Google Books and Ruined Cities

An extremely brief note to draw people’s attention to the some new (or old) material relevant to Where London Stood.

Les ruines de Paris en 4875, documents officiels et inédits  By Alfred Franklin
Les ruines de Paris en 4875, documents officiels et inédits, By Alfred Franklin (1875) and hosted by Google Books.

On the blog for Joel Segal Books, Ray Girvan has posted some invaluable links from Google Books for anyone interested in representations of the “ruins of London.” All are out-of-copyright materials from nineteenth century books and serials that Google have scanned and put online.

I’ve been in touch with Ray for several years now about WLS and this is not the first time that he’s drawn my attention to images or representations of contemporary cities as ruins — a quick trawl through the wiki will show numerous mentions of his name. However, I think that he’s really struck gold this time, for two reasons:

  1. Ray highlights the ubiquity of “The Zealander” in Victorian writing. I’d seen the occasional comment to this effect but I don’t think that I had had any real sense of how common an image the Zealander was, until I saw the number of times that he (or his near relations) appear as hits in the Google Books search.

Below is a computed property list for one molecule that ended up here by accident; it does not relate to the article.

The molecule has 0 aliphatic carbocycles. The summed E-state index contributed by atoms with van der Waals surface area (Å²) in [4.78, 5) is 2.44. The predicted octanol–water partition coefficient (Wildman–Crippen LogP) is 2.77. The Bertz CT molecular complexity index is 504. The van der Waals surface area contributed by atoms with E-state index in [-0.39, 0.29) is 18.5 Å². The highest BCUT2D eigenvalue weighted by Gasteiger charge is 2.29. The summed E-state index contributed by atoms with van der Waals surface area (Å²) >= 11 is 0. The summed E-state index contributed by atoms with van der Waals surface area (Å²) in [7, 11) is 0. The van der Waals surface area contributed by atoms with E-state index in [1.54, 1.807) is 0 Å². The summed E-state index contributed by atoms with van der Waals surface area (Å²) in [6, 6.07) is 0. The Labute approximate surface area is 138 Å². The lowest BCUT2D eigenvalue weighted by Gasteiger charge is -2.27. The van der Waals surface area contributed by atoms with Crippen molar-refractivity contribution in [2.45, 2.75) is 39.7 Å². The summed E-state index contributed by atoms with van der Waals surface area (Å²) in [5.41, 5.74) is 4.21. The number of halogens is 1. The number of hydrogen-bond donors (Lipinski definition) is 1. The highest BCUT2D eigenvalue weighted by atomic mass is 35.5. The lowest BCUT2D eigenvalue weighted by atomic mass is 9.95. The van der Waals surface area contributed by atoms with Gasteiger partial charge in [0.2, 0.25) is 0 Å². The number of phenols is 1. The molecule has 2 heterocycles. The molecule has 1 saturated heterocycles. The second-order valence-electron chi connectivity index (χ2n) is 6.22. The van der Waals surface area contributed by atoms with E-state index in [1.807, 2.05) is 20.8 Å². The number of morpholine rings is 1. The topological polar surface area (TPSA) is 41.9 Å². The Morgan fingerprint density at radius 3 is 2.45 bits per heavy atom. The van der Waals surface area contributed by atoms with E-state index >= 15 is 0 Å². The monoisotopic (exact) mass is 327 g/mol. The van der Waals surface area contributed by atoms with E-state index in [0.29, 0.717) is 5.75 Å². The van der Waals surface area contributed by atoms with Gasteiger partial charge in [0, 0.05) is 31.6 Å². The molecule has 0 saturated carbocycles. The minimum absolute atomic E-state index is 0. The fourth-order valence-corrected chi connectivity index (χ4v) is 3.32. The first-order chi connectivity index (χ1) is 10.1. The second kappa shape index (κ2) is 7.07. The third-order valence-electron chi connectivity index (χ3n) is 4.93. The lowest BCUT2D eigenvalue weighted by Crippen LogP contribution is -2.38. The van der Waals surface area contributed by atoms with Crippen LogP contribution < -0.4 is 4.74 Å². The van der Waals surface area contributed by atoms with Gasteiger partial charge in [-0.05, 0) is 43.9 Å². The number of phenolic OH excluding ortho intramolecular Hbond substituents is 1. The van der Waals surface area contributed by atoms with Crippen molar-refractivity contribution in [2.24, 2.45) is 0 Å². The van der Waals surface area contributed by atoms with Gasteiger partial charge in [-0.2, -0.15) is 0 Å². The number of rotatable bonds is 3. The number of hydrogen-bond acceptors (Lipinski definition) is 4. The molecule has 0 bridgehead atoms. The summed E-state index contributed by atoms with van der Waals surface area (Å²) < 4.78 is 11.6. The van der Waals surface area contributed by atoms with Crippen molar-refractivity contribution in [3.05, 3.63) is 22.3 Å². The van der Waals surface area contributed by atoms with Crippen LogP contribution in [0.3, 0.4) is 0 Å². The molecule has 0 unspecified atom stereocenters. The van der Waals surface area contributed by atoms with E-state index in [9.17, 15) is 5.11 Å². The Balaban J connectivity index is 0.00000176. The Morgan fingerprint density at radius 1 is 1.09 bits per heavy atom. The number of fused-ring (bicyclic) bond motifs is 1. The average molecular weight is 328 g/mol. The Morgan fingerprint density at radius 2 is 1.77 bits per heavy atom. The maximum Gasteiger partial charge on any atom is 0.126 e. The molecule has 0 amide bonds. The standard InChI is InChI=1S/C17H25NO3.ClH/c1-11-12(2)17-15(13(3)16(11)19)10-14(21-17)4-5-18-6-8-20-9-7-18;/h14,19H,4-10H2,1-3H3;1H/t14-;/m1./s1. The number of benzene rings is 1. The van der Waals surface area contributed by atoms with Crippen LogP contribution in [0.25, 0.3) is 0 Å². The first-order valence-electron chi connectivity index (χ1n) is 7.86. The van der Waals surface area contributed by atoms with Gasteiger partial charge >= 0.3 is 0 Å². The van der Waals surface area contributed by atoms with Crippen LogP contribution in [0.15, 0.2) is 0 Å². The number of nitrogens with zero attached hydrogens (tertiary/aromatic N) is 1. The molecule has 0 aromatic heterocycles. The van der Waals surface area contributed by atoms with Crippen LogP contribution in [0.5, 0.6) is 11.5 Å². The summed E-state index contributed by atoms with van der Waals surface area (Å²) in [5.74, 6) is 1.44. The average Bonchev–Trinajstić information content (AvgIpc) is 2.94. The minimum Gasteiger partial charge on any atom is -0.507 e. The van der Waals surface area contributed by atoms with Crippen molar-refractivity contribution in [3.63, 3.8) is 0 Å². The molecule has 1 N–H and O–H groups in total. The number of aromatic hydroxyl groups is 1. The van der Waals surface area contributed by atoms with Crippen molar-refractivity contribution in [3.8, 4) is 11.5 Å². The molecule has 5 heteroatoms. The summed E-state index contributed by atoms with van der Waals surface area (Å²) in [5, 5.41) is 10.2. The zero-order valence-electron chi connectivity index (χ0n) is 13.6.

2. Ray’s also made me see Google Books in a completely new light. As Ray points out, finding the more obscure mentions of ruins of London in a traditional library search would have been a heroic undertaking. One would have relied upon subject and title searches in library catalogues, the painstaking bibliographic work of previous scholars, and sheer luck. All of these, of course, will continue to play a part in research — especially as (as Ray points out here and in another post) Google’s work is not without its problems. However, the thorough indexing of the contents of these books by Google has opened up yet another way of rounding up evidence.

I’ll be putting at least some of the material that Ray’s post draws together on the wiki in the next few weeks but both the original post and the rest of the blog are well worth your time.

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